Supervalu’s commitment to growing its Save-A-Lot discount banner and its participation in First Lady Michelle Obama’s Partnership for a Healthier America campaign were other significant programs Herkert believes will help differentiate the grocer enough to drive trips and increase consumer loyalty.
Herkert also noted that emphasizing merchandising that locals would find appealing also will help prevent the erosion of customers in markets experiencing a surge in overall retail growth.
For example, in the Chicago market, there has been a steady inflow of new competition from gourmet operators to deep discounters, Herkert noted — retail square footage has increased by 4.5% in the past year, representing more than 2 million additional square feet of shopping space. In that time, Supervalu’s retail square footage in that market under the Jewel-Osco banner has remained stable, Herkert said, exposing the grocer to market share losses.
In response, Supervalu is stepping up its investment in its Jewel-Osco banners, Herkert said, and empowering store directors at the ground level. “Our store directors at Jewel-Osco have … embraced hyper-local retailing and are focused on meeting the needs of the broad range of rich ethnicities for which Chicago is known,” Herkert said.
Across all banners, Supervalu has incorporated locally relevant offerings to endcaps and displays. “In Q1, our traditional retail store directors, supported by new tools and training, were given control of [more than] 25% of their display space,” Herkert said. “This increased to 50% earlier this month.”
Initial results borne from this empowerment are encouraging, he added. For example, in Herndon, Va., under its Shoppers banner, one store is leveraging local consumer feedback to adjust shelf allocations featuring a Middle Eastern flavor. “While accounting for only 7% of the local population, this segment [Asian customers, mostly of Indian descent] represents a meaningful opportunity to the store, and in the past had been largely overlooked,” Herkert said. The store team populated an additional 8 linear ft. of a set specifically targeting Middle Eastern flavors with more than 100 new products.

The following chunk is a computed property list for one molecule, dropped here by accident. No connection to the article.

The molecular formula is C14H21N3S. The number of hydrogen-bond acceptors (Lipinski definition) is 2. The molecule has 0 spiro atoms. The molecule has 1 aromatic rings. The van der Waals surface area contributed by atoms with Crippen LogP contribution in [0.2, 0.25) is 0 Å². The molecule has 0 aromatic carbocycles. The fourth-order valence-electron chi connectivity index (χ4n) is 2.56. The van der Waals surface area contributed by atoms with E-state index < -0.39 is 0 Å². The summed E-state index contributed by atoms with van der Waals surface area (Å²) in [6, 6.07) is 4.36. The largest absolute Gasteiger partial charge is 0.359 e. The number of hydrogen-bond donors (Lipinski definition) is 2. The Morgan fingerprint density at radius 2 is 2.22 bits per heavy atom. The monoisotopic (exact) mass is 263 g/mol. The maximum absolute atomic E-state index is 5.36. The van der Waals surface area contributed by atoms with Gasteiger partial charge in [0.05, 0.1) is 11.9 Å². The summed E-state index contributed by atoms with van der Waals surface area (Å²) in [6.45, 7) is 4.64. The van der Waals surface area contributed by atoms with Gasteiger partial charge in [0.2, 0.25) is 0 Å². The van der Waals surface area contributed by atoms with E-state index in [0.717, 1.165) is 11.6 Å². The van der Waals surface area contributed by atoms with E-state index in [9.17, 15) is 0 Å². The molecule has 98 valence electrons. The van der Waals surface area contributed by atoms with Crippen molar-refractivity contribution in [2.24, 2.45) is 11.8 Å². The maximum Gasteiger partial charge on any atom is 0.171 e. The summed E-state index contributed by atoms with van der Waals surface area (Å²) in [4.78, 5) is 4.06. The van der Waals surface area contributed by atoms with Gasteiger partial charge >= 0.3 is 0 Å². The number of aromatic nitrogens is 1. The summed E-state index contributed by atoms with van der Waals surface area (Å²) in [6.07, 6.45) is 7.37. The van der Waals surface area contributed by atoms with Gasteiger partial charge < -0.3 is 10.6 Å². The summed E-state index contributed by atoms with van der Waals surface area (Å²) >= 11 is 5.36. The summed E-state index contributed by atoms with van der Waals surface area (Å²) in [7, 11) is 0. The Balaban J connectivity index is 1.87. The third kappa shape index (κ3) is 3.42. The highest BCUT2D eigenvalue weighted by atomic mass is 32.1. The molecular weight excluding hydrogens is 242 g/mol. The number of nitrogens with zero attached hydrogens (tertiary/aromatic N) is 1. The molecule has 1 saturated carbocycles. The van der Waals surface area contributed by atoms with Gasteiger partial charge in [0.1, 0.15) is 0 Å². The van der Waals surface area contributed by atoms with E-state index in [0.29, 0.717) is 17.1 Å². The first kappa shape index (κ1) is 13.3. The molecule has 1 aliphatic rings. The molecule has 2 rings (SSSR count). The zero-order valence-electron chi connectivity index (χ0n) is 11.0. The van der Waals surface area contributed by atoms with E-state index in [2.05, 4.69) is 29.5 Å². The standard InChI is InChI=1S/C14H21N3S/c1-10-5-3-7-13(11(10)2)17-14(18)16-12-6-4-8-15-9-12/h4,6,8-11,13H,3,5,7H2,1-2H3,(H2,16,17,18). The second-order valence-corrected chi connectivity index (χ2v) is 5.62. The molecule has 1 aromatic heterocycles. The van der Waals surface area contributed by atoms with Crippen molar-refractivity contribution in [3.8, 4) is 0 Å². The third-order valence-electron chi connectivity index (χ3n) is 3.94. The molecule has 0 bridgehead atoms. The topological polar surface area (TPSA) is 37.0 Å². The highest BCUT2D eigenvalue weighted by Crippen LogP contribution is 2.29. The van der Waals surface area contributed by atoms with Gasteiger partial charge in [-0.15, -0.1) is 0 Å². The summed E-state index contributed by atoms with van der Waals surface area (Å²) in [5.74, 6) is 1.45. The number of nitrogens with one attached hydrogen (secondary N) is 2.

“The sales impact is incremental to the store’s overall top line, but more importantly, we are better meeting the needs of a fairly sizeable portion of the trade area, which can only help build traffic, basket size and customer loyalty,” he said.
Looking forward, another potential boon for Supervalu is its participation in the Partnership for a Healthier America, a campaign directed by First Lady Michelle Obama to provide better access to better-for-you grocery products in inner-city markets. “Last week in a ceremony at the White House … Supervalu committed to opening more than 250 stores [over the next five years], in addition to the 400 we already have, in or around neighborhoods with limited or no immediate access to nutritional foods,” Herkert said. “Our hard-discount format Save-A-Lot will allow us to meet this pledge by providing healthier options and create 6,000 new jobs in the process.”
In the coming fiscal year, Supervalu expects to grow its Save-A-Lot banner by a net 160 stores.